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Author Topic: RFI on 2m from cable modem, Vonage box  (Read 39276 times)

Posts: 19

« Reply #15 on: September 02, 2013, 02:35:05 PM »

Would appreciate opinions on this RG6:

For Connecting VCRs, DVD, TV, Satellite Receivers, Cable Boxes, Video Switches, Antennas, and other Video Components

Maximum Shielding and Superior Picture and Sound
Digital Ready, HDTV Compatible
Premium Commercial Grade Compression Connectors for
Precise and Secure Connections
3 GHz Bandwidth, 5-3000 MHz
Weatherproof for Indoor and Outdoor Use
Solid Copper Clad Steel Center Conductor
Insulator: Foamed PE (Polyethylene)
Braid: 60% Aluminum (.16 x 4 x 16 mm)
UL Listed, CL2 Rated

Where would I look to find better quality? This one still doesn't have copper conductor.

TSRA Life Member
NRA Benefactor Member

Posts: 885

« Reply #16 on: September 03, 2013, 06:20:23 PM »

Most 75 ohm coax has a copper clad steel center conductor. The reason is because thanks to the skin effect at CATV frequencies (50MHz and above mostly), the RF doesn't ever get deep enough to need 100% copper. It's a major cost savings and the steel adds a little strength too.

If you're running it out to an LNB on a satellite dish, you might see less voltage drop using a 100% copper center conductor, like RG6BX if you can find it. But your problem won't be solved by going to copper, either on the center conductor or the shield.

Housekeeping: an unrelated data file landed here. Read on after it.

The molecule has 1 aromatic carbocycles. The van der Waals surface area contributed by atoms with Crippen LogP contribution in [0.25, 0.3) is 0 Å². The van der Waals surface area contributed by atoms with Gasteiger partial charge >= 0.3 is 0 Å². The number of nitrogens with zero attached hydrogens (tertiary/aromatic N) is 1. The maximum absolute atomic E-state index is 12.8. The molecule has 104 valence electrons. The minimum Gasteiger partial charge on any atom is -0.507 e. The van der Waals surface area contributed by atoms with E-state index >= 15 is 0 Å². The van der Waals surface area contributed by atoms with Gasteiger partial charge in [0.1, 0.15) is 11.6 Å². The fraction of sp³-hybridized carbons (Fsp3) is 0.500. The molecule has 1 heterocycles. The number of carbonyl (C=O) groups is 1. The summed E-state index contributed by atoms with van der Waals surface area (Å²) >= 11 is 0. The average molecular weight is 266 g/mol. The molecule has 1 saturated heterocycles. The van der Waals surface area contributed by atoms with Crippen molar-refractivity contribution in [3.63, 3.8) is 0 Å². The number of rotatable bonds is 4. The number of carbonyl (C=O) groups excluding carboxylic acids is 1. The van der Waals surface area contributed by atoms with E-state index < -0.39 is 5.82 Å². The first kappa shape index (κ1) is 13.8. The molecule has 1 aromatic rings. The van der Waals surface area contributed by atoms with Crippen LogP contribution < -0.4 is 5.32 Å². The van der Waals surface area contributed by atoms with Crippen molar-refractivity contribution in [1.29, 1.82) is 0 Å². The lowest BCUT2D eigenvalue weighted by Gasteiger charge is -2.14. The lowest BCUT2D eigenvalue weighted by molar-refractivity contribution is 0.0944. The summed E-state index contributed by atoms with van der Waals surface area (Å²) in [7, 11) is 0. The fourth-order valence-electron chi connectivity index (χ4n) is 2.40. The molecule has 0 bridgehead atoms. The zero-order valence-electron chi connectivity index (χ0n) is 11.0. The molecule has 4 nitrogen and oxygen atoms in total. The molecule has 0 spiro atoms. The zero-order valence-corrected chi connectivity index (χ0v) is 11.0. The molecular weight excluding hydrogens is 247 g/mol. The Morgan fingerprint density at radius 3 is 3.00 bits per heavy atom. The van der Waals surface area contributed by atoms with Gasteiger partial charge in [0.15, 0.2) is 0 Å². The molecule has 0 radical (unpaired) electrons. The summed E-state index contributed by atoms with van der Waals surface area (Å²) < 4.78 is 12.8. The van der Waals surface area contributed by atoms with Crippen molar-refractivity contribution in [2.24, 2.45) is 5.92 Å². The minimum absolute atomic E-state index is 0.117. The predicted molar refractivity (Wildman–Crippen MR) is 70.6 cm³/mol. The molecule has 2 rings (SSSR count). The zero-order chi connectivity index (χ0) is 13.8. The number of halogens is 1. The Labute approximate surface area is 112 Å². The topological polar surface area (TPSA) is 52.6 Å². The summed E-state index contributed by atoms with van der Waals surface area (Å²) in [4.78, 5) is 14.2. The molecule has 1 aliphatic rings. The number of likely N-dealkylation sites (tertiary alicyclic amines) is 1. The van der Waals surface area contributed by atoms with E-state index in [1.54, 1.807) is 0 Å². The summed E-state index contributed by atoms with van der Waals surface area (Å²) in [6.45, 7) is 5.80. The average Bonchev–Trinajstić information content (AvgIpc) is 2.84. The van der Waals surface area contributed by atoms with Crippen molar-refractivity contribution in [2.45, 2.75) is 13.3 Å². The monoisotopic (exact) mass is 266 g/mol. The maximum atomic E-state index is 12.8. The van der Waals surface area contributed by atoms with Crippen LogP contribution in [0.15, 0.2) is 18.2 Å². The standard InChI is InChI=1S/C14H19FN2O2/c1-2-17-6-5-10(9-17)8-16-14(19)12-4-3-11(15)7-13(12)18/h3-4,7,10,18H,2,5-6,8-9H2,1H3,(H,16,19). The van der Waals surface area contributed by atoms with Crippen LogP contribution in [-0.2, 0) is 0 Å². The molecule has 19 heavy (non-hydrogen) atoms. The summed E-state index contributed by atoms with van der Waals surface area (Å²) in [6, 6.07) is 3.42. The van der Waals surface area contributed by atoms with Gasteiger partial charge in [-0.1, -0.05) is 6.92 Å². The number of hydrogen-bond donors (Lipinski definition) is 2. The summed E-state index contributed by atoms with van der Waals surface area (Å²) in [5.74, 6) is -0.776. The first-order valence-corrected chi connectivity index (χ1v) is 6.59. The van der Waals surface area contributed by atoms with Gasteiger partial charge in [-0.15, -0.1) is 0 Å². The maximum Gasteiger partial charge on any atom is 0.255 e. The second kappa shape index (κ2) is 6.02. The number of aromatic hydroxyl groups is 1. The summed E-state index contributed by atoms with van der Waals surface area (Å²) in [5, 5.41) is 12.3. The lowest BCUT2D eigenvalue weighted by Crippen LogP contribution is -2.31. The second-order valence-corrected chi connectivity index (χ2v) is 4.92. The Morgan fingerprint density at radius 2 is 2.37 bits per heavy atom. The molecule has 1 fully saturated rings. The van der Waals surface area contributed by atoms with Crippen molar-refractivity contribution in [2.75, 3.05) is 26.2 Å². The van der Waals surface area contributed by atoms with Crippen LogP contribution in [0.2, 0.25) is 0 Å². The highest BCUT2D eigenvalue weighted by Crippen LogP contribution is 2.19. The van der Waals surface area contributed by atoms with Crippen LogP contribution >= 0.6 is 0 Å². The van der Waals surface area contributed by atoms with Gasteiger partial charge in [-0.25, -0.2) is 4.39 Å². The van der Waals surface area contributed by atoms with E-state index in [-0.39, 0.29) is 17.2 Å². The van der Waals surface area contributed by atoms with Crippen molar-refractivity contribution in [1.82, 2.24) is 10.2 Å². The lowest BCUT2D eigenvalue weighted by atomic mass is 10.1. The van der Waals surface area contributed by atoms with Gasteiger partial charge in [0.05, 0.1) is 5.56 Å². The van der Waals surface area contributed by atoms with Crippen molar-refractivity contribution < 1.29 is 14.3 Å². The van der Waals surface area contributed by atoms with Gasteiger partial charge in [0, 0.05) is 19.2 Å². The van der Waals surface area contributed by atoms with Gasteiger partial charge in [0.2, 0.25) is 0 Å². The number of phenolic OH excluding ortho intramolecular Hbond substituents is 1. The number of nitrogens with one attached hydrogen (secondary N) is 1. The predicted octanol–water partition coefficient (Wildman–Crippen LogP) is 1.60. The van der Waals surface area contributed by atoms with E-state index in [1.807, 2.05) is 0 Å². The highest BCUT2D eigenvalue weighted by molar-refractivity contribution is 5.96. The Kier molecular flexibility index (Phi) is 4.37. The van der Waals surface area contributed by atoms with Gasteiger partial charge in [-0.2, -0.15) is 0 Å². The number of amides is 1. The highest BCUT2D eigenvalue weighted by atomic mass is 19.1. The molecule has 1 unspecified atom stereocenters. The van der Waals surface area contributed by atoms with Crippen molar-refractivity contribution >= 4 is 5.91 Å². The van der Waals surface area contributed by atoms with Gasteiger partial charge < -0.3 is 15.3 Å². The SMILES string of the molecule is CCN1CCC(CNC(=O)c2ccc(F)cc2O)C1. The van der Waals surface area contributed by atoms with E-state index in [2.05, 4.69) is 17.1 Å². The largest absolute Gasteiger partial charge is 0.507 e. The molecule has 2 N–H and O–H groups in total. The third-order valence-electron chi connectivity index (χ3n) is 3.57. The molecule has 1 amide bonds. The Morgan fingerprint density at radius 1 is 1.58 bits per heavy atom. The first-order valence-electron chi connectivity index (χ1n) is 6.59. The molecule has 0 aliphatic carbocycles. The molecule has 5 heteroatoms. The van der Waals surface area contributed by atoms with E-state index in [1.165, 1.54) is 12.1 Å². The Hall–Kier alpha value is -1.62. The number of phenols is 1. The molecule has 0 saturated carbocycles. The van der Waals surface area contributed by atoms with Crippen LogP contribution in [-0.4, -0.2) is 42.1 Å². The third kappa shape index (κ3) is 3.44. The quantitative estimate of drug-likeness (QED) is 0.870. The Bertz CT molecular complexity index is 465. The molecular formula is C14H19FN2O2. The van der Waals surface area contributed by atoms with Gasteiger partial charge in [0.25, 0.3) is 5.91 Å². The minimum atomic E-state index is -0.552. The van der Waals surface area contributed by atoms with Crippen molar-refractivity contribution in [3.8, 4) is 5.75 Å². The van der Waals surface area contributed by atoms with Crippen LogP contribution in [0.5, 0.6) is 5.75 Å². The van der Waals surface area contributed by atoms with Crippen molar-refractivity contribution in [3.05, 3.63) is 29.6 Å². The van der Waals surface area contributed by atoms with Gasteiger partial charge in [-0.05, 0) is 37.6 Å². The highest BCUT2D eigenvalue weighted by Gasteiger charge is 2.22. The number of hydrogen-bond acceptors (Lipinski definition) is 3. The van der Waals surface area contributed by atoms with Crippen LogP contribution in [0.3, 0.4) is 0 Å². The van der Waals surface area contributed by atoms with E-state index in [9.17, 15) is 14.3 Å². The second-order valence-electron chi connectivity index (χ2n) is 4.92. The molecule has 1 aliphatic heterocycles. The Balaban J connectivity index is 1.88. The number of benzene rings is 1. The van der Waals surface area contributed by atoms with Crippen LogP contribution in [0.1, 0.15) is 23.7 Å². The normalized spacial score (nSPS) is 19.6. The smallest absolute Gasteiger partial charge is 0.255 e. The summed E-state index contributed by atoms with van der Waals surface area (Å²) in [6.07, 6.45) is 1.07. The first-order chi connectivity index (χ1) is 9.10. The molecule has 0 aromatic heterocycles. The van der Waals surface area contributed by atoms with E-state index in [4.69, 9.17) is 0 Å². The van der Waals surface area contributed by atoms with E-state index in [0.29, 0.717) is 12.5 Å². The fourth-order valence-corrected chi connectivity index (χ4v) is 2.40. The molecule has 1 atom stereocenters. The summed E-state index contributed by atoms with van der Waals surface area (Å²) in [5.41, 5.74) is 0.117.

You're on the right track going with quad shield coax, but again, make sure you check all the connections, including behind wall plates and at all the splitters. Connectors should be snug but not so tight that you can't undo them easily with a wrench -too tight can cause the ferrel to break off. Use a 7/16" wrench to snug them up after you finger tighten them.

Posts: 6283

« Reply #17 on: September 04, 2013, 06:50:47 AM »

I didn't mean to say that you didn't spend enough to get quality cable, Mike.  Could well be that the cable is OK, and the connectors are on the rocky side.  There again, you never know these days because most of that stuff is made overseas, and sometimes the materials aren't up to our specs.

Why don't you try this.  Measure the length of cable you would need to replace that GE cable, and next time you see a Comcast truck in your area, ask the technician if they could make a cable of that length up for you because you want to move your unit to a new place in your home.  It would only take a couple of minutes, and most of those Comcast people would be happy to do that for you.  It may be worth a try.

Heck, I've even had one of them give me half a dozen of those sleeved connectors and what turned out to be thirty or forty feet of RG 6 he had in an almost used up box when I asked for some jumper cable material.  He said the cable would have been tossed out anyway.  73!
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